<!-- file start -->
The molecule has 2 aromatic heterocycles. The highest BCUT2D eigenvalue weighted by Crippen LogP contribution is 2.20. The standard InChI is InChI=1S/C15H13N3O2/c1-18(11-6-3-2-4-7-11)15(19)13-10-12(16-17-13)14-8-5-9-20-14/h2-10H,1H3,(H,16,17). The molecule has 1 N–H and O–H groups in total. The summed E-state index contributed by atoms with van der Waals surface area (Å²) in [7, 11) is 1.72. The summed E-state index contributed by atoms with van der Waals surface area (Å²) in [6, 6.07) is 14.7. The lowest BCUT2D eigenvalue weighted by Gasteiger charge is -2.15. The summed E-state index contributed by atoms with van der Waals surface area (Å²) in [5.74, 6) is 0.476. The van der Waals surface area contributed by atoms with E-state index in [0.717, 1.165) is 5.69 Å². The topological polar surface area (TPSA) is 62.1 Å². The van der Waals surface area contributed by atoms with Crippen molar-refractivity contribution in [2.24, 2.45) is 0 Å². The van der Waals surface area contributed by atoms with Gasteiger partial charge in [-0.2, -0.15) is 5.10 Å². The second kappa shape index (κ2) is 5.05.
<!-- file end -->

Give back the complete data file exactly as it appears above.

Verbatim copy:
The molecule has 2 aromatic heterocycles. The highest BCUT2D eigenvalue weighted by Crippen LogP contribution is 2.20. The standard InChI is InChI=1S/C15H13N3O2/c1-18(11-6-3-2-4-7-11)15(19)13-10-12(16-17-13)14-8-5-9-20-14/h2-10H,1H3,(H,16,17). The molecule has 1 N–H and O–H groups in total. The summed E-state index contributed by atoms with van der Waals surface area (Å²) in [7, 11) is 1.72. The summed E-state index contributed by atoms with van der Waals surface area (Å²) in [6, 6.07) is 14.7. The lowest BCUT2D eigenvalue weighted by Gasteiger charge is -2.15. The summed E-state index contributed by atoms with van der Waals surface area (Å²) in [5.74, 6) is 0.476. The van der Waals surface area contributed by atoms with E-state index in [0.717, 1.165) is 5.69 Å². The topological polar surface area (TPSA) is 62.1 Å². The van der Waals surface area contributed by atoms with Crippen molar-refractivity contribution in [2.24, 2.45) is 0 Å². The van der Waals surface area contributed by atoms with Gasteiger partial charge in [-0.2, -0.15) is 5.10 Å². The second kappa shape index (κ2) is 5.05.